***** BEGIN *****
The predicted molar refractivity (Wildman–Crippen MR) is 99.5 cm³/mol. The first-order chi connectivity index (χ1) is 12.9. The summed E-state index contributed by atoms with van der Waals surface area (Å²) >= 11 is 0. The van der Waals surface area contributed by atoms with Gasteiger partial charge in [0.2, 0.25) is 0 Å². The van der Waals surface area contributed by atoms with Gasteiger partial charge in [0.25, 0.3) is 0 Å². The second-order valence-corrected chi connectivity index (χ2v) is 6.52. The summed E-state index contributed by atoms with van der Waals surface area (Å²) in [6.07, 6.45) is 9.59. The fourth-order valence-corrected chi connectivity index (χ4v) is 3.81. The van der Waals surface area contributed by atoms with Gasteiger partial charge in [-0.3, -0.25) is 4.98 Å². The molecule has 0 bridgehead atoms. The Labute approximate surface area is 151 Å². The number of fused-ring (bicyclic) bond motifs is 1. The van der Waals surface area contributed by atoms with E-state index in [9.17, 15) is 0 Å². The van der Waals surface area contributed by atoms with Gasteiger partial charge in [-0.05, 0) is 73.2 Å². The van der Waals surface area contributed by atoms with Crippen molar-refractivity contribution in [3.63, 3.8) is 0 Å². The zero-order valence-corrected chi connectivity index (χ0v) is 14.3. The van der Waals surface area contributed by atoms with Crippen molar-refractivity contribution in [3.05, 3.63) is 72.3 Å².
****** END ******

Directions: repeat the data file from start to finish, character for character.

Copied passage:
The predicted molar refractivity (Wildman–Crippen MR) is 99.5 cm³/mol. The first-order chi connectivity index (χ1) is 12.9. The summed E-state index contributed by atoms with van der Waals surface area (Å²) >= 11 is 0. The van der Waals surface area contributed by atoms with Gasteiger partial charge in [0.2, 0.25) is 0 Å². The van der Waals surface area contributed by atoms with Gasteiger partial charge in [0.25, 0.3) is 0 Å². The second-order valence-corrected chi connectivity index (χ2v) is 6.52. The summed E-state index contributed by atoms with van der Waals surface area (Å²) in [6.07, 6.45) is 9.59. The fourth-order valence-corrected chi connectivity index (χ4v) is 3.81. The van der Waals surface area contributed by atoms with Gasteiger partial charge in [-0.3, -0.25) is 4.98 Å². The molecule has 0 bridgehead atoms. The Labute approximate surface area is 151 Å². The number of fused-ring (bicyclic) bond motifs is 1. The van der Waals surface area contributed by atoms with E-state index in [9.17, 15) is 0 Å². The van der Waals surface area contributed by atoms with Gasteiger partial charge in [-0.05, 0) is 73.2 Å². The van der Waals surface area contributed by atoms with Crippen molar-refractivity contribution in [3.63, 3.8) is 0 Å². The zero-order valence-corrected chi connectivity index (χ0v) is 14.3. The van der Waals surface area contributed by atoms with Crippen molar-refractivity contribution in [3.05, 3.63) is 72.3 Å².